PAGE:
Todd Lickliter spent a lot of time in his postgame news conference following Tuesday's overtime loss to Michigan talking Xs and Os in late-game situations. Hindsight is always 20-20 and undoubtedly if he knew how things were going to work out he would have done things differently at the end of regulation of the 80-78 loss to the Wolverines, a game Iowa led by 5 points before DeShawn Sims added another chapter to his book on how to beat the Hawkeyes. Sims was fouled by Devan Bawinkel as he scored with 15 seconds left and sank the free throw to cut the Iowa lead to two points. Michigan fouled Cully Payne on the inbounds, and the Iowa freshman missed the first but hit the second to preserve a 66-63 lead with :13 to play. Because of the amount of time on the clock, Lickliter opted not to foul the Wolverines and Sims made Iowa and its coach pay for that decision. His 3-pointer with :06 left tied the game and forced an overtime that the Hawkeyes couldn't win. "Because their were 13 seconds to go, it's early. There's going to be a few more possessions. They get the three, it goes into overtime, plus you probably have another chance to score,'' Lickliter said. "If you foul, they make the free throws, they foul you and then you miss, then they have a chance to win in regulation. The worst you can do is tie, but the way they shoot it, there was a debate going on. Normally, less time means you foul, but 13 seconds is a lot of time. There was going to be two or three more possessions.'' Iowa had the last possession of regulation and opted to put the ball in the hot hands of Aaron Fuller, whose baseline drive was snuffed out by Sims. Lickliter was asked why Iowa didn't feed the ball to someone who may have been more open on the perimeter, where the Hawkeyes hit 10-of-22 3-point attempts. "We thought we still had time to lay it in,'' Lickliter said. "Maybe we lay it in and get fouled and put three on the board the old-fashioned way. There were a lot of things that could have happened, but didn't.'' Lickliter and Michigan coach John Beilein spent a lot of time praising the effort of players on both teams. Asked about Aaron Fuller's 30-point performance, Lickliter said, "He's pretty good, isn't he? The sad thing is, you have guys playing really well and you don't get the win. I thought Matt Gatens was really good tonight. Cully was good. Eric (May) defended well. They have a guy where, if you're on him, he just raises up and shoots it in. They have two guys like that. You can guard them if you want, but they're going to raise it up and shoot it in. It's a tough thing to have to handle. They run great stuff, they're well coached, but they do have some special players.'' Sims and Manny Harris combined for 47 points Tuesday. "It was a great game,'' Beilein said. "I think everybody in the building got their money's worth. It was entertaining. If we would have dropped that game, not winning in overtime, we still would have walked away feeling good abou the direction of our team. I'm happy for Todd because his team played so well.'' Iowa challenged Michigan's inside attack, limiting Sims and Harris to a combined 12-of-33 shooting inside the arc. Sims earned his 27 with a 10-of-25 game from the field. "I think he's capable of finishing ever better,'' Beilein said. "Iowa does a really good job of walling up and getting into you, knocking you around a little bit. He didn't finish some of those shots, but credit Iowa's defense.''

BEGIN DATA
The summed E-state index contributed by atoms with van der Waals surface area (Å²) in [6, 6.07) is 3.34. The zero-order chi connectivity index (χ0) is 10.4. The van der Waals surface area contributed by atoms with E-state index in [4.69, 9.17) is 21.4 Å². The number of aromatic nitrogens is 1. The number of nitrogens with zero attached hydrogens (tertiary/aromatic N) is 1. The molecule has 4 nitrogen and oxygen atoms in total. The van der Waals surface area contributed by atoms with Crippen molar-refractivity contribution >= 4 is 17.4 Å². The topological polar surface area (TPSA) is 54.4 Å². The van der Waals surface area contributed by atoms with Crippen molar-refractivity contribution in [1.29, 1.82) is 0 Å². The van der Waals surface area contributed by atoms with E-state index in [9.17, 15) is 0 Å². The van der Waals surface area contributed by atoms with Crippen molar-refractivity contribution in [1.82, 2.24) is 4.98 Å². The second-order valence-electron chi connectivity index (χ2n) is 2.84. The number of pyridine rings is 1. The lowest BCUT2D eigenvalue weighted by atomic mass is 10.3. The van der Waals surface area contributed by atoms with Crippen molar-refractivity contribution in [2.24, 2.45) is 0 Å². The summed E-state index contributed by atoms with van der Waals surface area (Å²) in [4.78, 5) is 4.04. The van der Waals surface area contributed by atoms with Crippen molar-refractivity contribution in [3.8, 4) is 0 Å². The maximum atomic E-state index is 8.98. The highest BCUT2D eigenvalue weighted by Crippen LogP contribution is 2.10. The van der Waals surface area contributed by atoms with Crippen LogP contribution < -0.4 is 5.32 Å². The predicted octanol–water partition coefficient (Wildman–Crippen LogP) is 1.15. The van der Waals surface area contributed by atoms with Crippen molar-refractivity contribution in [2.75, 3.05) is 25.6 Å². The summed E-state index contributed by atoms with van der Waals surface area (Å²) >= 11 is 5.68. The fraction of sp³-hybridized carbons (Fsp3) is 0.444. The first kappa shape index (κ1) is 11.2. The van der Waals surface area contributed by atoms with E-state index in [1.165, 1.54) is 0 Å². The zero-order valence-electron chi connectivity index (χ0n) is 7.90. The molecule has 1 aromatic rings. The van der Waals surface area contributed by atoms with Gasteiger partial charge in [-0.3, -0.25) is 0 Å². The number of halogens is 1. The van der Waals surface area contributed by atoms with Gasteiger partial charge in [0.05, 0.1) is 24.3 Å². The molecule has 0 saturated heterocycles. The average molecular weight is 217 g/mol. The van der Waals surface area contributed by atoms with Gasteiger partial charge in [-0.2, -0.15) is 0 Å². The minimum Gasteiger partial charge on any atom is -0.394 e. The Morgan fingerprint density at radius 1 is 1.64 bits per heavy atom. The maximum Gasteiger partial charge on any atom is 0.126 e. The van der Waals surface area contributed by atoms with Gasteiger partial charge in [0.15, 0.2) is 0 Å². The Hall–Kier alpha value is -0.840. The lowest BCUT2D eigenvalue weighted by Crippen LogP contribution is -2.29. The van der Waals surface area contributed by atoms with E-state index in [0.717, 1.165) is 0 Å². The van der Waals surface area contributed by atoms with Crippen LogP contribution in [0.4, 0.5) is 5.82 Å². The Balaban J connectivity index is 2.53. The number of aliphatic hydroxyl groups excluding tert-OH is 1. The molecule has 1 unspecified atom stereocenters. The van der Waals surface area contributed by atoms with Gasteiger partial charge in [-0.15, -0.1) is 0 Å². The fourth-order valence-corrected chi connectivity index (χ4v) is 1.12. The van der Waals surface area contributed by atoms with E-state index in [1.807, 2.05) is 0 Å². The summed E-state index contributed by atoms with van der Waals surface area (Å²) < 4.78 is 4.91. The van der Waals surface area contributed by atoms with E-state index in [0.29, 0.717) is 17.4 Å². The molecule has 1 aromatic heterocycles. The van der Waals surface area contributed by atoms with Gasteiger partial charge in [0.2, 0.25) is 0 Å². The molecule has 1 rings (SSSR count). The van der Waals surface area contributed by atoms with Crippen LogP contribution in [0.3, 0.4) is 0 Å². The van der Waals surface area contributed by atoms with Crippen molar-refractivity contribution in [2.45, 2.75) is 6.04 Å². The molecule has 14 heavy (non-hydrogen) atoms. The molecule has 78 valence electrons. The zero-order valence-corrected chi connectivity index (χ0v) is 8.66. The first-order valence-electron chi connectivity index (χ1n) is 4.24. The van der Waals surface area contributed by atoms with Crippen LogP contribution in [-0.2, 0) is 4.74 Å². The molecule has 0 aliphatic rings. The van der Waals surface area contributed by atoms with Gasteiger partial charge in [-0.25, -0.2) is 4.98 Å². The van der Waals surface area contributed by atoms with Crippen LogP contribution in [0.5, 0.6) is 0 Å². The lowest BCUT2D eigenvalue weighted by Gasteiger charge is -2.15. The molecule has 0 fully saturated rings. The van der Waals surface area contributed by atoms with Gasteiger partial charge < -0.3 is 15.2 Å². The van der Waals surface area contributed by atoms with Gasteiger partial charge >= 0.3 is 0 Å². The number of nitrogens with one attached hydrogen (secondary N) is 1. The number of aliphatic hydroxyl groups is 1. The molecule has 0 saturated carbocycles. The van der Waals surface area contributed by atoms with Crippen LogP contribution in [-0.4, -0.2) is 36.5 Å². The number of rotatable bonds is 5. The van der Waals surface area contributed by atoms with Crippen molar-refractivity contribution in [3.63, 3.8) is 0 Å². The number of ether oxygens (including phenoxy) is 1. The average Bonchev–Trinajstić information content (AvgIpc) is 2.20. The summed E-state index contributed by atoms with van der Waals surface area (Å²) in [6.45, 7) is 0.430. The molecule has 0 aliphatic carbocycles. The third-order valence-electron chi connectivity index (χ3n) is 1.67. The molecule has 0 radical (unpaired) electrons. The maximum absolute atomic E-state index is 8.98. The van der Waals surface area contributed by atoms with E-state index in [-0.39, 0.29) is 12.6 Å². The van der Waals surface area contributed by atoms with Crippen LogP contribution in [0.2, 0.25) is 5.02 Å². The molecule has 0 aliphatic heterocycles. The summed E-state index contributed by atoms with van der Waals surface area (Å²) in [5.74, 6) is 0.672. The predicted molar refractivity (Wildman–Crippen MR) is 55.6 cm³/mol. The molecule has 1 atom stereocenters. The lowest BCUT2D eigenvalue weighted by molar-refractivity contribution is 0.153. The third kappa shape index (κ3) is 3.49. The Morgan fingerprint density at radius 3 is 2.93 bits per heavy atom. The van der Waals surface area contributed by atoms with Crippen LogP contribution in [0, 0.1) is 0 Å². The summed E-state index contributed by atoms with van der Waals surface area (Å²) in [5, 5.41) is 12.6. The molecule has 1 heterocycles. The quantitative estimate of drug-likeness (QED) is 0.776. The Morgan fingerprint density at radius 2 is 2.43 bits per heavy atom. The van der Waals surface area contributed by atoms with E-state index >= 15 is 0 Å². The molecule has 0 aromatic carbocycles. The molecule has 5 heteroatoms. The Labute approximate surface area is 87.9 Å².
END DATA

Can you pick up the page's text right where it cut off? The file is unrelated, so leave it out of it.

The competition has had something to do with it, but Iowa coach Todd Lickliter believes the Hawkeyes can do more to help themselves after posting scoring totals in the 40s in three of their last five games. "It puts a lot of pressure on your defense if you have to hold an opponent to under 40 to give yourself a chance to win. That's virtually impossible,'' Lickliter said today during a teleconference with Iowa beat reporters. "We have to look at it and I need to do a better job of helping our guys know when opportunties are there. We have to use film more adequately to show them where the openings are. In fairness to the guys, Saturday it was very physical and Purdue forces you into quick decisions. It is hard to make shots when you run into a buzzsaw like that.'' Lickliter said his team needs to regain efficiency on offense. Iowa has endured two of its three poorest shooting efforts of the season in its last four games, shooting 29.6 percent in its 57-49 loss at home to Illinois and 29.8 percent in its 23-point road loss to the Boilermakers. Lickliter believes turnovers were more of an issue than shot selection in the Purdue game. "The shots we are looking for are shots we know we can make. That's the best you can ask for. The other day, we struggled with that and when we didn't find those, we went ahead and shot the ball. I felt like we passed up some fairly good looks, so we have to gain a better feel for the flow of our offense,'' Lickliter said. He considered Iowa's first possession of the game - a possession that included good ball movement and ended with Jarryd Cole knocking down a mid-range jumper that gave Iowa a brief 2-0 lead - to be the Hawkeyes' most effective possession against the Boilermakers. "The turnovers probably hurt us more than our shot selection against Purdue, but one does impact the other,'' Lickliter said.